Star Wars: The Clone Wars “A Crisis at The Heart” REVIEW
The last episode left the audience, Anakin and Padme with a lot to think about. What is a relationship if there is no trust? How can a marriage built on lies hope to last? Anakin has emotional problems that result in violent outburst, is anyone safe around him? These were all things Padme brought up, resulting with her calling for time away from Anakin. One would think with an episode titled “Crisis at the Heart” there would be a continuation of that thread. Nope! The crisis here surrounds Rush Clovis.
I failed to mention last time, but also in the previous episode we learned the sad story of Clovis. As a young child, Rush Clovis lost his parents and was taken in by the Muun people as one of their own, where he would learn the ways of banking. It was his first love. Understandably, he had a personal investment in clearing the corruption in the banks to prove that the Muuns are good people.
Once both the Republic and the Separatist agree to work with Clovis, he returns to Scipio, along with Padme, to a hero’s welcome. After some political showboating, Clovis vows to do what any good banker would: issue loads and collect payments. All is well for Clovis, until Dooku appears wanting Clovis to repay him for his favor. Dooku wants Clovis to raise the interest rate on Republic loans, if not the Separatists will stop paying the interest on their loans, which will somehow cause the banks to collapse.
Apparently, this is a no win situation for Clovis, with his years of experience in banking, does not know how to handle a lendee defaulting on their loans. Yes, the banks are in bad shape right now; still, the economics don’t really make sense. Clovis could easily tell the Separatists he’s not issuing them anymore loans. Clovis has a lot more options than Dooku presents him. Still Clovis caves, raises the rates and the Republic freaks out.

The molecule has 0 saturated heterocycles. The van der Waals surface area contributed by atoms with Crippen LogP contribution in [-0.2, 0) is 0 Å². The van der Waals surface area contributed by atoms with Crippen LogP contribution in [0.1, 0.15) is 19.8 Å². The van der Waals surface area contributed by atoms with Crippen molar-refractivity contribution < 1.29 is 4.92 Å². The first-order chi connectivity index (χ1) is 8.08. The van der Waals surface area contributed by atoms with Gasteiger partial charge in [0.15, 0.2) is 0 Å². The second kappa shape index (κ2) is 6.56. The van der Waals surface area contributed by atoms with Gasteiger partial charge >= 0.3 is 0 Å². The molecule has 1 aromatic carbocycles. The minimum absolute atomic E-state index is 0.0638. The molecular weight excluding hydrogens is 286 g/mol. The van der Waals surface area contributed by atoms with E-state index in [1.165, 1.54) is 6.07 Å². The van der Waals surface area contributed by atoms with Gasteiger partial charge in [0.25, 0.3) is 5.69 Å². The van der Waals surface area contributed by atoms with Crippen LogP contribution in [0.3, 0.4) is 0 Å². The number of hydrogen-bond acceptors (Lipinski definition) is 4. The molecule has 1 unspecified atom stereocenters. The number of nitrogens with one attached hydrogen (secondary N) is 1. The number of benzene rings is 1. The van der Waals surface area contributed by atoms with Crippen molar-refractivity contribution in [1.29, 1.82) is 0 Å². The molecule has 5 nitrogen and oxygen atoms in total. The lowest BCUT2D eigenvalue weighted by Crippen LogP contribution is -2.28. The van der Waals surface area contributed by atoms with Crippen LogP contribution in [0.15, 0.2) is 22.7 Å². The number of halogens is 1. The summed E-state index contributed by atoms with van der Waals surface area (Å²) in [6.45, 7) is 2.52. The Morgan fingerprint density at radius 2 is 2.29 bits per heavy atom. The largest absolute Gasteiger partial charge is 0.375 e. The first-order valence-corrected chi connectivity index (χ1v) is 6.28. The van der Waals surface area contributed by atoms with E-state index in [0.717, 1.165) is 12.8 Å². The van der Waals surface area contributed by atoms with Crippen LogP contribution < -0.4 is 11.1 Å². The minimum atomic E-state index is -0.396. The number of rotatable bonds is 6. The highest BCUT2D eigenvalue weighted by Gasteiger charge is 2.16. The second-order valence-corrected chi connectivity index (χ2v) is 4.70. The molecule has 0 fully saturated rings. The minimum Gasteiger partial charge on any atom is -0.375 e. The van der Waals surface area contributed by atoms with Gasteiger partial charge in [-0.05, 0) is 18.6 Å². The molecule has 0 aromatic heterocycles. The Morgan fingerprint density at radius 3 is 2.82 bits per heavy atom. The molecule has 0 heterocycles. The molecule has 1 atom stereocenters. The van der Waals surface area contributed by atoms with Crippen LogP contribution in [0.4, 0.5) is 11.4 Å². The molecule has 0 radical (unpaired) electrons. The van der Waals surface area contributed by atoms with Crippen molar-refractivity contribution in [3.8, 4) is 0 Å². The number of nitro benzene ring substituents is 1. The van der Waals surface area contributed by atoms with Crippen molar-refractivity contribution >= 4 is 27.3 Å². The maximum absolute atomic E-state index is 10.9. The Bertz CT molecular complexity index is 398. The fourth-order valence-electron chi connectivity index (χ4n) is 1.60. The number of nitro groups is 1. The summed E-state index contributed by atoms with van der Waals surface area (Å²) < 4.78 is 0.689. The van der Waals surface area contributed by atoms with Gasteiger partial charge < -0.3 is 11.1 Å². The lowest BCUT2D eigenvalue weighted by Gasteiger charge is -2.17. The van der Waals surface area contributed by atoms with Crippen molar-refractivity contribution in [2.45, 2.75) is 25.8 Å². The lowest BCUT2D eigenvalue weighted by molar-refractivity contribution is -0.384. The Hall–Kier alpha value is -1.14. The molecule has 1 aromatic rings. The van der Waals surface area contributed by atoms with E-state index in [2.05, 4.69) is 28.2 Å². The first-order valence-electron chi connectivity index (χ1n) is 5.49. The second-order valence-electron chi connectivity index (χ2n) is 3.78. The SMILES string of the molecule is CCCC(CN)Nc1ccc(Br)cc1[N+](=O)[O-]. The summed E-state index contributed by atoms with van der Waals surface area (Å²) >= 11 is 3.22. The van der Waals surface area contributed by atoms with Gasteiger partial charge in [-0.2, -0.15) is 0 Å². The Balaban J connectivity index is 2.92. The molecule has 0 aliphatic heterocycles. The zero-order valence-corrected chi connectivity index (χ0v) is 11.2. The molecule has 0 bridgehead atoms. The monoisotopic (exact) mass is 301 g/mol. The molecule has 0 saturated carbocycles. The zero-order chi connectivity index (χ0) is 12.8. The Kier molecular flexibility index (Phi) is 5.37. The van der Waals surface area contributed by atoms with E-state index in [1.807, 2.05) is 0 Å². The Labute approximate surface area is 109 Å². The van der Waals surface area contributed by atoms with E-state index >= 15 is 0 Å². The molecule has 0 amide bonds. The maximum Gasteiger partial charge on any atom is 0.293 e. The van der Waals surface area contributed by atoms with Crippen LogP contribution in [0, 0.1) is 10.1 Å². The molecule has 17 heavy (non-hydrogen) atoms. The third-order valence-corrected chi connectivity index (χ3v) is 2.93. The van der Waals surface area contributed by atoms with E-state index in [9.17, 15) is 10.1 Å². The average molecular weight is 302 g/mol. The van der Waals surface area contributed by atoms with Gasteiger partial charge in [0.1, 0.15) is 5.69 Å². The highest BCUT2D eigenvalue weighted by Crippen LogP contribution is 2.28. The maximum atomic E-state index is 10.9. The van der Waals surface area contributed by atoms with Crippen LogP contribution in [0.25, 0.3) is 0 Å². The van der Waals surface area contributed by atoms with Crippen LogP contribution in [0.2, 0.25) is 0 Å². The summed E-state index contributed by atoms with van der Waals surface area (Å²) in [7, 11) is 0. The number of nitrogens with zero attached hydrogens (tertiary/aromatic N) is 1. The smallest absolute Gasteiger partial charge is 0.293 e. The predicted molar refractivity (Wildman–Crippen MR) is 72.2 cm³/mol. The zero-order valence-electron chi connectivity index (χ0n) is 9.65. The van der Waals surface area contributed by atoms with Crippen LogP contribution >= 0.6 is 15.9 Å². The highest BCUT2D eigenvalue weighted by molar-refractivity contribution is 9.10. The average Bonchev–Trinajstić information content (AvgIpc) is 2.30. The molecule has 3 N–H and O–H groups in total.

Speaking of the Republic, the Galactic Senate continues its bid for “most inept governing body.” Even though they were warned about Rush Clovis and knew about his past actions, they are more than willing to put him in that position. When he seemingly betrays them, they never imagined this as a possibility. Clovis does no better. As he lets Dooku set him up to take the fall.
Wonky economics and silly politics aside, the biggest disappointment of this episode is its failure to meaningfully address any of the issues involving Anakin and Padme. Anakin may have been right about not trusting Clovis; however, that does not excuse his jealousy and violent outburst from “The Rise of Clovis.” Padme saw this first hand, but the two rekindle after the battle of Scipio, without addressing any of Padme’s concerns from the previous episode. Even worst, her line “I’m sorry” implies the issues were her fault. No Padme, your secret husband almost killed a dude with a force choke because he was jealous. That’s not your fault. It’s his. And it doesn’t get better.
The animation is superb, as always. The battles for Scipio, both the Separatist invasion and the Republic counter attack are packed with great shots and set pieces. The Clone Wars may have been developed for the small screen, but the team has always been able to recreate the epic space battles and aerial dog fights that drew so many to Star Wars to begin with. In the end, The Republic take Scipio, Clovis falls to his death and Palpatine gets control of the banks.
Anakin’s and Padme’s dilemma is push aside in favor of the weak Clovis plot. Its lack of resolution here is glaring, given that most of this arc was set up around the nature of Anakin’s and Padme’s relationship both professionally and personally. Rush Clovis is underutilized too. His “tragic end” would be more impactful in “Crisis at The Heart” if it wasn’t so circumstantial. Clovis is worried about his legacy, but it’s hard to feel bad someone who doesn’t really fight for what he believes in. In the first arc, it’s understandable why Fives has a hard time explaining himself. Not only was he drugged, but the severity of his revelation and the implications are damn near unbelievable. After Dooku invades and starts shooting up diplomats, there is nothing stopping Clovis from telling Padme “Hey, I’m clearly being setup here.”